Despite that we live in the era of information, ironically, misconceptions and myths are still around. So, take for example, a mundane topic as ‘vehicle fuel economy’ – while you have full access to a lot of useful and most importantly legitimate information, when you find yourself surfing online you’re also stumbling upon countless number of suggestions, based on opinions rather than scientifically proven facts.

Fuel Pump

Also, as cars are considered the second most expensive purchase, depending on people’s opinions on ‘fuel economy’, car dealers have a lot to lose profit-wise. Should I use fuel additives and will they decrease economy? Is it best to buy a small car to save more gas? Should I opt for premium fuel rather than conventional one? Should I let my car warm up first? Puzzling questions like these require reliable answers, which is why we’ve complied a list based on the official U.S. EPA data to shed some light on the topic and provide you with some useful information to help you make wiser financial decisions in regards to fuel economy.

1. Myth - Warming up your vehicle is best for gas mileage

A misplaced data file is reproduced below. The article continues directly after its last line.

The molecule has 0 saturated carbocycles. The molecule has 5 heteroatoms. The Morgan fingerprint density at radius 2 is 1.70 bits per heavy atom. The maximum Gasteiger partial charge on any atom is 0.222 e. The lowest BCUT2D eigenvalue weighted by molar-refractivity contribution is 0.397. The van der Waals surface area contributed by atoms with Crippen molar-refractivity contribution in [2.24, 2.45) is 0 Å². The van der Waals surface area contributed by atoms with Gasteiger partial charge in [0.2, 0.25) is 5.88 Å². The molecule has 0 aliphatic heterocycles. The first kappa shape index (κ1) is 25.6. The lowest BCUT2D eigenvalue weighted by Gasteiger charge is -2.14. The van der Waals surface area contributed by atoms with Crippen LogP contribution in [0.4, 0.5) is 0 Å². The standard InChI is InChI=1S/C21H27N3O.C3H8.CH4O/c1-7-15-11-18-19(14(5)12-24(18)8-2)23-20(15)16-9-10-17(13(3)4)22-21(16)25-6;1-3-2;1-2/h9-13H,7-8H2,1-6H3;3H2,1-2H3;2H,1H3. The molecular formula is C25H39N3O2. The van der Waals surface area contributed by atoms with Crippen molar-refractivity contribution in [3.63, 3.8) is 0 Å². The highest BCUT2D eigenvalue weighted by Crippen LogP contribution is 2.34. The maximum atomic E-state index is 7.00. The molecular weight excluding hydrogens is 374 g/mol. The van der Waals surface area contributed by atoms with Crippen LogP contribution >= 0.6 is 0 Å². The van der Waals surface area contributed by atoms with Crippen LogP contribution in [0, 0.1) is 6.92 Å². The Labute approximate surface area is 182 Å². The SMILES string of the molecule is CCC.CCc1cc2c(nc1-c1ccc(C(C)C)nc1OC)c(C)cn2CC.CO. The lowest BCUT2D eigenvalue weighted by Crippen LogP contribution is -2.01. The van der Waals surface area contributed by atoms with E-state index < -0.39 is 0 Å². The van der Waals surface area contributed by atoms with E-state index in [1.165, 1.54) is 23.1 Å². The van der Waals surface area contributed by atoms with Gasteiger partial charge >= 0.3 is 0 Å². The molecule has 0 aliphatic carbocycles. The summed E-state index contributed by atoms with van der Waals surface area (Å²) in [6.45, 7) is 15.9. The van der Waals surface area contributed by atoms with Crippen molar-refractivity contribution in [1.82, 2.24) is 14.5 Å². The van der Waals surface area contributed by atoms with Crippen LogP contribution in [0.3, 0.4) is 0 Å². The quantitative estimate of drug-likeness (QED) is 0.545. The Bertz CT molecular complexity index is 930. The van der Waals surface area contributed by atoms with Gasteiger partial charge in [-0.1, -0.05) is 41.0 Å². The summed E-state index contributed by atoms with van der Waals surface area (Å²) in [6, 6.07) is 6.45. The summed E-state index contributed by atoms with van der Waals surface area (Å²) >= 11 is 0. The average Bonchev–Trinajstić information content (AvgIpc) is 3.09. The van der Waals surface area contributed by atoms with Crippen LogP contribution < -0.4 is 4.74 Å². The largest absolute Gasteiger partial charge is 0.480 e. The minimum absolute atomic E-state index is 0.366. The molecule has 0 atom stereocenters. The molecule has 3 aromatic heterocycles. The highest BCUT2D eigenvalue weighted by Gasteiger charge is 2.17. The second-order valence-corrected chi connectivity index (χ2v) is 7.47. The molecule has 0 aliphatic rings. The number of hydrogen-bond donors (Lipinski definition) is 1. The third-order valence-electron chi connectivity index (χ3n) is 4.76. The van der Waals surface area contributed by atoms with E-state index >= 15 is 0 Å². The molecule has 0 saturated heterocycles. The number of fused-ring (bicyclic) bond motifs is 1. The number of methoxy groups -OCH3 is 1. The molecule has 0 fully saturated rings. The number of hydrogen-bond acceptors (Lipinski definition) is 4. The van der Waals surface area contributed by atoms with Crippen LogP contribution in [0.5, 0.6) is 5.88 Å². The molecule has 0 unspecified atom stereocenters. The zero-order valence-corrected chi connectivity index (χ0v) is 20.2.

Cold temperature

With the exception of defrosting your vehicle during the cold winter days to let it warm up inside, there is no other good reason to do so. Modern vehicles are designed to drive immediately after the start, as surprise, surprise – when you’re car is sitting it gets 0 mpg. To reach optimal operating temperature for best fuel economy, manufacturers advise to take off gently and let your engine warm while the car is already set in motion.

2. Myth - Fuel economy decreases as the vehicle ages.
age car

Will your car become less efficient with time? To ensure that your original spec remain the same, it’s essential that you take good care of your car, as EPA states ‘vehicles that are 10 or even 15 years old will experience little decrease in fuel economy if properly maintained’. Then buying a new car should not be based on the assumption that fuel economy decrease with time, but on the fact that you’re now ready to lay your hands on a vehicle that greener and even more efficient.

3. Myth - The federal government tests fuel economy for all vehicles

testing fuel

Vehicles that exceed 8,500 pounds and are used to do duty for passengers such as Ford F250/350, Chevrolet/GMC 2500/3500, and Dodge 2500/3500 are not subject to testing. However, the government is doing tests on most passenger cars and light-duty trucks.
Lets debunk a few more myths!


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